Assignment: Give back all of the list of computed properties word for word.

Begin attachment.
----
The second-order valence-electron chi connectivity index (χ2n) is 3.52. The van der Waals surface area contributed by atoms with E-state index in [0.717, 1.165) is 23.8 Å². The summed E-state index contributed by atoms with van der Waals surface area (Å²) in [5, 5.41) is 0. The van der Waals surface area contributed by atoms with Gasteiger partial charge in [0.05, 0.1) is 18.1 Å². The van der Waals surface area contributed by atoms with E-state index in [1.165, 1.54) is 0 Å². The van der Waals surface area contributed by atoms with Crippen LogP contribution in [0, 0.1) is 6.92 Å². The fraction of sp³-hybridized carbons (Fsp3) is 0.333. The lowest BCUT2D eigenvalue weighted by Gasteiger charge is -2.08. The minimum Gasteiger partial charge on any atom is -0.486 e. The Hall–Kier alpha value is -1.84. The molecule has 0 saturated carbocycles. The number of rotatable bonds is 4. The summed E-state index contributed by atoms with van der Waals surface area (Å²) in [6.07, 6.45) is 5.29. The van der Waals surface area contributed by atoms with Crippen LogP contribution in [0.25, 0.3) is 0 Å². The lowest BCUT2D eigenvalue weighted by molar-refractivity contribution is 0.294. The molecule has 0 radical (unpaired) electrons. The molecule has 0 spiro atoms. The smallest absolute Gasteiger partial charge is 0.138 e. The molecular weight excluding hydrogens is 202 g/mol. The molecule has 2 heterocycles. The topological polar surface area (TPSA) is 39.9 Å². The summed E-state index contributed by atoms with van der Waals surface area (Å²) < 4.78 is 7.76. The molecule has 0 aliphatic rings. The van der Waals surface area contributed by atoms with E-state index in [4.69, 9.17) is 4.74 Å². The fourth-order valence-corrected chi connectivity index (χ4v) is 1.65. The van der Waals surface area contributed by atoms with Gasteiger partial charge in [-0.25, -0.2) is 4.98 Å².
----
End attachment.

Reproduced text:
The second-order valence-electron chi connectivity index (χ2n) is 3.52. The van der Waals surface area contributed by atoms with E-state index in [0.717, 1.165) is 23.8 Å². The summed E-state index contributed by atoms with van der Waals surface area (Å²) in [5, 5.41) is 0. The van der Waals surface area contributed by atoms with Gasteiger partial charge in [0.05, 0.1) is 18.1 Å². The van der Waals surface area contributed by atoms with E-state index in [1.165, 1.54) is 0 Å². The van der Waals surface area contributed by atoms with Crippen LogP contribution in [0, 0.1) is 6.92 Å². The fraction of sp³-hybridized carbons (Fsp3) is 0.333. The lowest BCUT2D eigenvalue weighted by Gasteiger charge is -2.08. The minimum Gasteiger partial charge on any atom is -0.486 e. The Hall–Kier alpha value is -1.84. The molecule has 0 saturated carbocycles. The number of rotatable bonds is 4. The summed E-state index contributed by atoms with van der Waals surface area (Å²) in [6.07, 6.45) is 5.29. The van der Waals surface area contributed by atoms with Crippen LogP contribution in [0.25, 0.3) is 0 Å². The lowest BCUT2D eigenvalue weighted by molar-refractivity contribution is 0.294. The molecule has 0 radical (unpaired) electrons. The molecule has 0 spiro atoms. The smallest absolute Gasteiger partial charge is 0.138 e. The molecular weight excluding hydrogens is 202 g/mol. The molecule has 2 heterocycles. The topological polar surface area (TPSA) is 39.9 Å². The summed E-state index contributed by atoms with van der Waals surface area (Å²) < 4.78 is 7.76. The molecule has 0 aliphatic rings. The van der Waals surface area contributed by atoms with E-state index in [4.69, 9.17) is 4.74 Å². The fourth-order valence-corrected chi connectivity index (χ4v) is 1.65. The van der Waals surface area contributed by atoms with Gasteiger partial charge in [-0.25, -0.2) is 4.98 Å².